The monitoring system for the battery, fresh water, black water, and gray water seems to be up to the task. Of course, since this is a small camper, the capacities for your fresh water (30 gallons) and waste tanks (14 gallons gray, 13 gallons black) are small. When dry camping, we use baby wipes for “washing our hands,” try to bring along mostly pre-cooked meals, use paper plates and plastic utensils, and all of the other tricks employed by those who enjoy spending time in the wilderness.

The Atwood propane heater has always started immediately and it warms the camper up quickly for such a small unit. On warm days camping if we’re out hiking, we open the ceiling vent in the dining area and run the Fantastic Fan over the bunk, while keeping the door locked. The fan moves an incredible amount of air and really keeps the interior cool. We have a 160 watt solar panel on the roof and we have never had the battery drop below full. When we’re in the camper, we keep the screen door open, too, if it is warm. Our unit also came with an air conditioner that works well, even if we have only used it in our driveway, since almost all of our camping has been in the wilderness.

© Barsky Lance 865 Truck Camper

© Barsky Lance 865 Truck Camper

© Barsky Lance 865 Truck Camper

The cabover has a lot of room, with space on either side of the queen size mattress to store books, duffle bags, and other items. There is also an overhead shelf on the right side for additional storage by the bunk. There are two high intensity LED reading lights in the bunk, and additional LED lights throughout the camper.

The Atwood electric jacks used for loading and unloading the camper work very well and make it simple to elevate or lower the unit. The motors on these have stuck occasionally so you do have to pay attention when you’re operating the remote for the jacks.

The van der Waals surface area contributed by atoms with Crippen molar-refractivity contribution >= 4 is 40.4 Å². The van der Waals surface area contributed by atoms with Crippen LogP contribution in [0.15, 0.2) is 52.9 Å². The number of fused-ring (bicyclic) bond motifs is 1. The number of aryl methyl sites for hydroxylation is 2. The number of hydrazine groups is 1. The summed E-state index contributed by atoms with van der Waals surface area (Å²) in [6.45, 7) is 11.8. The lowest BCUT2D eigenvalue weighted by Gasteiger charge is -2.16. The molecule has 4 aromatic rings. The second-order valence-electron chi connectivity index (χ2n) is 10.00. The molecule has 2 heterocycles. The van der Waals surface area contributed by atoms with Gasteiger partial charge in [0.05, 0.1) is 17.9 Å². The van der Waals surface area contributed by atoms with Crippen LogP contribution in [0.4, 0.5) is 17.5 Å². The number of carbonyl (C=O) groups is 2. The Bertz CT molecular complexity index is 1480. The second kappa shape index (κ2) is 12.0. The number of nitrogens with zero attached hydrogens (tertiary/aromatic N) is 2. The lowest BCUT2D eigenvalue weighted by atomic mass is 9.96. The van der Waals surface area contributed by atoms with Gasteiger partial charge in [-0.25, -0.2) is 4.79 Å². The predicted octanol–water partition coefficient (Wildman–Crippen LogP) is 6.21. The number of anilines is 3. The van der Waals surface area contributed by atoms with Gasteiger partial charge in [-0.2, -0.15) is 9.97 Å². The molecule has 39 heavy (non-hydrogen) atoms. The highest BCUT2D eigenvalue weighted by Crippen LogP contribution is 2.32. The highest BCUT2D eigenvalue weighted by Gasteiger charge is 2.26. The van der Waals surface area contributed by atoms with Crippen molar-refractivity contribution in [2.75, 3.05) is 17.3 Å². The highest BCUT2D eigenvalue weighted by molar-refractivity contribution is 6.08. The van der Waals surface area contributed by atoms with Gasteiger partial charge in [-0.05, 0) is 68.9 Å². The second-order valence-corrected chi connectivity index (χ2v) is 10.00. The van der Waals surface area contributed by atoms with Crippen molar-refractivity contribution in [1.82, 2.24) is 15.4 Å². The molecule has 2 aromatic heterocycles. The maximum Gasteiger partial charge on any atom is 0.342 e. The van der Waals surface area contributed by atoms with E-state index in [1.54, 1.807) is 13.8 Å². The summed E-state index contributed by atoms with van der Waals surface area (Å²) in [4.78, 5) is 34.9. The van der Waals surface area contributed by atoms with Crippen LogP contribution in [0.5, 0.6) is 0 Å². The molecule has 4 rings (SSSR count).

The external lighting works great and there is plenty of it. The camper really shows up well on a dark road. Overall handling for the camper on our pickup is excellent (we do have airbags installed on our truck, which may be overkill) and even my wife finds the rig easy to drive.

Our camper came with a complete entertainment system, including DVD player, MP3 connections, CD, and radio. The TV monitor was not included. Although I love music and movies, they’re not something I want to entertain myself with in the back country.

Small but Annoying Disappointments

If I had to give Lance a grade for this camper I would probably give them a 90 percent. So much about this camper is done well, but their lack of attention to some small but important details really stands out and is truly annoying. To date, we’ve taken the camper up to Montana for a hunt last October, to Arizona in the middle of a snow storm this past January for four days, and to multiple locations in Dixie National Forest here in Utah.

On our first trip to Montana the main door lock jammed and could not be opened during sub-freezing weather. Fortunately, we were staying in a cabin on a ranch, but there were items in the camper we needed and we had planned to stay in it during our return to Utah. This happened on a Saturday night and we had to wait until Monday to take the camper into Malta (population 1,967) to find a locksmith who could open the lock without breaking the door. Although he would take no money for this task, which took him all of five minutes, we bought him a case of beer. He warned us not to lock the door again and that we should have the lock replaced (which the dealer took care of under warranty, with another trip to Las Vegas).

The camper came with insulation pads designed to fit over the two roof vents, the bathroom vent, and one window in the sleeping area (we did not count the pads before delivery). We assumed that all of the windows would have insulating pads, or at least both of the ones in the bunk area. When we went on our first cold weather trip we discovered that there was no pad for the right window in the cabover and that the pad designed to cover the Fantastic Fan did not fit. The dealer told us that Lance did not and would not supply a cover for the window but that they would ship another pad for the fan. When the second pad for the fan was supplied, it didn’t fit either. The only conclusion we could reach was that the snap tabs on the fan used to secure the pad were installed in the wrong location. I took the pad to a local canvas shop and had them modify it (cheaper than driving to Vegas yet again).